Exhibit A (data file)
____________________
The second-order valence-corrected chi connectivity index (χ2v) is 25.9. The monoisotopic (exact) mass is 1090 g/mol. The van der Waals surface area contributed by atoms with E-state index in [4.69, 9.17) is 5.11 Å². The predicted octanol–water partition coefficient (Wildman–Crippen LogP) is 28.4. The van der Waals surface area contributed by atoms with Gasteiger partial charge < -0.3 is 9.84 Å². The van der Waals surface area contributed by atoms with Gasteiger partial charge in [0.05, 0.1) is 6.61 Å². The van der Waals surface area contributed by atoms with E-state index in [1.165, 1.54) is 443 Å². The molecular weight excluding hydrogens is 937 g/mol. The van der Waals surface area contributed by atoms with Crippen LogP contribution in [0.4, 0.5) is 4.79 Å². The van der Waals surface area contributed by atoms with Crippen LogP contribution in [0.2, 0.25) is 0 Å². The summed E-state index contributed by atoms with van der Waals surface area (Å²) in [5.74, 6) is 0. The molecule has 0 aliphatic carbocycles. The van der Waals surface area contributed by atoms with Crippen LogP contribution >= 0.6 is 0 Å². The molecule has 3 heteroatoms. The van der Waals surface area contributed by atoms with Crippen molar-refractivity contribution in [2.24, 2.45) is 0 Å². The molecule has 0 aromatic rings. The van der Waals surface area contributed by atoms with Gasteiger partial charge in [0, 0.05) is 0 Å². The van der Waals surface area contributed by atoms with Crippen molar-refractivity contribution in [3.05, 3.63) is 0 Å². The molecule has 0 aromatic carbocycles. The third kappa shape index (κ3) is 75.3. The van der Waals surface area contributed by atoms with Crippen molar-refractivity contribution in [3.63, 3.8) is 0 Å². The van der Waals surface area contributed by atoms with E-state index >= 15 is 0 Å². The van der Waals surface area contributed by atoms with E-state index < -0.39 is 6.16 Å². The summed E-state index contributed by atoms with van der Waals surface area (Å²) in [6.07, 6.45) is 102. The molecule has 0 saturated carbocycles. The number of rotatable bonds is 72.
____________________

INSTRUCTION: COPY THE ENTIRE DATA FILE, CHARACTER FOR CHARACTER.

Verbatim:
The second-order valence-corrected chi connectivity index (χ2v) is 25.9. The monoisotopic (exact) mass is 1090 g/mol. The van der Waals surface area contributed by atoms with E-state index in [4.69, 9.17) is 5.11 Å². The predicted octanol–water partition coefficient (Wildman–Crippen LogP) is 28.4. The van der Waals surface area contributed by atoms with Gasteiger partial charge < -0.3 is 9.84 Å². The van der Waals surface area contributed by atoms with Gasteiger partial charge in [0.05, 0.1) is 6.61 Å². The van der Waals surface area contributed by atoms with E-state index in [1.165, 1.54) is 443 Å². The molecular weight excluding hydrogens is 937 g/mol. The van der Waals surface area contributed by atoms with Crippen LogP contribution in [0.4, 0.5) is 4.79 Å². The van der Waals surface area contributed by atoms with Crippen LogP contribution in [0.2, 0.25) is 0 Å². The summed E-state index contributed by atoms with van der Waals surface area (Å²) in [5.74, 6) is 0. The molecule has 0 aliphatic carbocycles. The van der Waals surface area contributed by atoms with Crippen LogP contribution >= 0.6 is 0 Å². The molecule has 3 heteroatoms. The van der Waals surface area contributed by atoms with Crippen molar-refractivity contribution in [2.24, 2.45) is 0 Å². The molecule has 0 aromatic rings. The van der Waals surface area contributed by atoms with Gasteiger partial charge in [0, 0.05) is 0 Å². The van der Waals surface area contributed by atoms with Crippen molar-refractivity contribution in [3.05, 3.63) is 0 Å². The molecule has 0 aromatic carbocycles. The third kappa shape index (κ3) is 75.3. The van der Waals surface area contributed by atoms with Crippen molar-refractivity contribution in [3.63, 3.8) is 0 Å². The van der Waals surface area contributed by atoms with E-state index >= 15 is 0 Å². The van der Waals surface area contributed by atoms with E-state index < -0.39 is 6.16 Å². The summed E-state index contributed by atoms with van der Waals surface area (Å²) in [6.07, 6.45) is 102. The molecule has 0 saturated carbocycles. The number of rotatable bonds is 72.